RBS is to keep 10 closure-threatened branches open until at least the end of the year.
The bank said the use of the branches would be reviewed by independent research over that period.
If the study finds that there is greater usage of a branch, its future will be subject of a further review.
The branches are Biggar, Beauly, Castlebay on Barra, Comrie, Douglas in South Lanarkshire, Gretna, Inveraray, Melrose, Kyle of Lochalsh and Tongue.
Fifty-two other branches across Scotland still face the threat of closure.
RBS said it had "listened and engaged with customers, communities and elected representatives from all parties" and would provide an additional support package for customers across Scotland.
It said the vast majority of the reprieved branches were in communities where there was no other RBS branch within a nine-mile (14km) radius.
The bank said that as part of the package of support it would look to open new branches across Scotland, improve ATM accessibility for all communities affected by closures still to go ahead, review opening hours of remaining branches, and work with communities to give empty branches to local community groups for free.
Westminster's Scottish Affairs committee said it now planned to summon RBS chief executive Ross McEwan "to clarify the contents of their announcements and press him on the future of the other branches in the RBS network".
In a statement, it said: "We welcome today's announcement from RBS as the first steps to addressing the concerns raised by the committee. However, given that there is a still an active closure programme being pursued by RBS, we remain to be convinced that the threat of serious consequences for remote or deprived communities has been removed.
"We hope that RBS will continue to consider the action they have taken and listen to local communities about the impact it will have on them."
The committee said it would also summon the Treasury minister responsible for representing the public interest in RBS due to the fact that the government was the majority shareholder.
Last year, RBS revealed plans to close 62 Scottish branches, including some in remote and rural communities.
The full closure plans, which also involved 197 NatWest branches, were attacked by politicians and local authorities.
In December, senior officials from the bank told the Scottish Affairs Committee that they stood by the move.
State-owned RBS had insisted it was responding to changes in customer behaviour, including a rise in digital banking.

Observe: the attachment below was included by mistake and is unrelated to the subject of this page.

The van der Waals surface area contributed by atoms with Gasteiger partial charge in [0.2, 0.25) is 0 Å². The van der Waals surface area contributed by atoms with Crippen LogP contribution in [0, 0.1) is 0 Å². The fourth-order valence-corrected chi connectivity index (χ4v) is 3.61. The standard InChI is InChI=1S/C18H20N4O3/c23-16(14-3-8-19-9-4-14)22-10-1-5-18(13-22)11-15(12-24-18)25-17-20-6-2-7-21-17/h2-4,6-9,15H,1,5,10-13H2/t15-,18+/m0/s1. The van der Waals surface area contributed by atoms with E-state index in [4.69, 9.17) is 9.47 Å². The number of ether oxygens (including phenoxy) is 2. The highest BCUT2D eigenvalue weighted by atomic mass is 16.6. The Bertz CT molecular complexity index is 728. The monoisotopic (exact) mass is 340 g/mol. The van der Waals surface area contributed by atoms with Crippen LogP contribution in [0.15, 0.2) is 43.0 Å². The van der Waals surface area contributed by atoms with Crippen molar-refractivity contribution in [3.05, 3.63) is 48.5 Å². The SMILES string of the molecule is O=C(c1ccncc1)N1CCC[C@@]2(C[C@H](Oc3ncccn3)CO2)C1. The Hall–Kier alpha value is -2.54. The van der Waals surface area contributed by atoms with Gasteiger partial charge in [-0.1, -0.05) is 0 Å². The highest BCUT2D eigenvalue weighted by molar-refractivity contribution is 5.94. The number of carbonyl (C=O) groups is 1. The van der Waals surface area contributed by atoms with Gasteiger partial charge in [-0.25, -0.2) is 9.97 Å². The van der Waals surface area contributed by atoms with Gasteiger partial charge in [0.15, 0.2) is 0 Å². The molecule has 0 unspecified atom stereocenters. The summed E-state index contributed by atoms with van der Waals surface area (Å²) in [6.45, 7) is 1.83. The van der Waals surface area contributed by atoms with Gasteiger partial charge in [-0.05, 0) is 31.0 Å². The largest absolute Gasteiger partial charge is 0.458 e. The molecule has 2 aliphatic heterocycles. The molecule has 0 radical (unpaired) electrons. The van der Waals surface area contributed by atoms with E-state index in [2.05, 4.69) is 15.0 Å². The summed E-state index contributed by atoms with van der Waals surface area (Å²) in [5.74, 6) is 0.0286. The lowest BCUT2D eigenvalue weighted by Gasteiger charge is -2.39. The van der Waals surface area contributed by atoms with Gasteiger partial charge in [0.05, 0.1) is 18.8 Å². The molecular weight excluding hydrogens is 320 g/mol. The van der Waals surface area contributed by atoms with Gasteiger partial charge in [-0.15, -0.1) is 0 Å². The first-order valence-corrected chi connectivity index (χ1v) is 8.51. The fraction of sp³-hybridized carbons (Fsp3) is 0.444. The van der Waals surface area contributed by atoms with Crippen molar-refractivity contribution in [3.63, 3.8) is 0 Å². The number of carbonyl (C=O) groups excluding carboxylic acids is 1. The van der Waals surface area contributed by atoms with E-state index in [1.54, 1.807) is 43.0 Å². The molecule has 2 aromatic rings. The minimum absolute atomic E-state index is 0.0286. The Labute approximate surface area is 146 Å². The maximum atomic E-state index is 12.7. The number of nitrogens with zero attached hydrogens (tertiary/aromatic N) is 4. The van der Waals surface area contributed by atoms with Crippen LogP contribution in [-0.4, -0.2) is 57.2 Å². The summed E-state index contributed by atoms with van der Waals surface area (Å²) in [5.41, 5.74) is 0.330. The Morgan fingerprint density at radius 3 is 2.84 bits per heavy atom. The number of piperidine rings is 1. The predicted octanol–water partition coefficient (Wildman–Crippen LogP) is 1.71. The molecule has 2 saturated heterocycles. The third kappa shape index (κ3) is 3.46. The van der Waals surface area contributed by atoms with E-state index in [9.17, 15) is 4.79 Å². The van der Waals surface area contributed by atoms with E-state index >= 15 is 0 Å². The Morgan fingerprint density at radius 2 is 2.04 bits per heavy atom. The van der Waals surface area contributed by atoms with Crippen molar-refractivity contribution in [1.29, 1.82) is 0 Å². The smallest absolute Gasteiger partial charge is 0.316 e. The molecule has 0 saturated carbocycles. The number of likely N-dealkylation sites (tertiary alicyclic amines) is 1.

'Full independent review'
Jane Howard, managing director for personal banking, said RBS was committed to ensuring customers and communities were able to continue to access "quality banking services".
She said the decision to keep the 10 branches open for the next 11 months showed that RBS had listened to its customers, local communities and political figures.
Ms Howard said: "During this period we will monitor the level of transactions and new income at each branch and if there is a sustained and viable increase in both then we will reconsider the closure of the relevant branch as part of a full independent review."
She added: "We'll continue to invest in our branch network and services across Scotland."
The SNP's Westminster leader, Ian Blackford, said at the weekend that he expected a "positive" outcome following talks with RBS officials over plans to close dozens of bank branches.
Welcoming confirmation of the partial reprieve, Mr Blackford - who has raised the issue a number of times at prime minister's questions - said it had been due to the pressure that local communities had put on the bank.
Mr Blackford added: "It is the fact the people in all of these places have said we need to make sure we continue to benefit from banking services.
"We have given a voice to that in parliament and I am delighted that RBS have listened to a certain extent."
However, he stressed that the fight to save the remaining branches would continue.
'Stay of execution'
Scottish Conservative MP John Lamont said the announcement only covered a fraction of the threatened branches, and as such "is nowhere near enough".
Shadow Secretary of State for Scotland, Lesley Laird, said: "Of course I welcome the decision to pause any closures, but this is at best a short-term reprieve."
The Unite Scotland union, which represents many RBS workers, described the bank's announcement as only a "stay of execution" for the 10 branches.
Its deputy Scottish secretary, Mary Alexander, said "We believe that RBS has been forced to offer these concessions because of the campaign run by Unite and the local communities to expose the devastation of what the closures mean for communities and jobs.
"But if it's good enough to make these concessions what are the bank prepared to do about the other 52 communities facing the axe?"
The Federation of Small Businesses said the announcement was not the "change of heart" it had hoped for from the bank, saying businesses reliant on the 52 branches not staying open would take "little comfort" from the news.
Scottish branches still under threat
- Aberdeen Bridge of Don
- Bridge of Allan
- Dundee Stobswell
- Glasgow Business Centre
- Hamilton Cadzow Street
- Inverness Queensgate
- North Berwick
- Perth South Street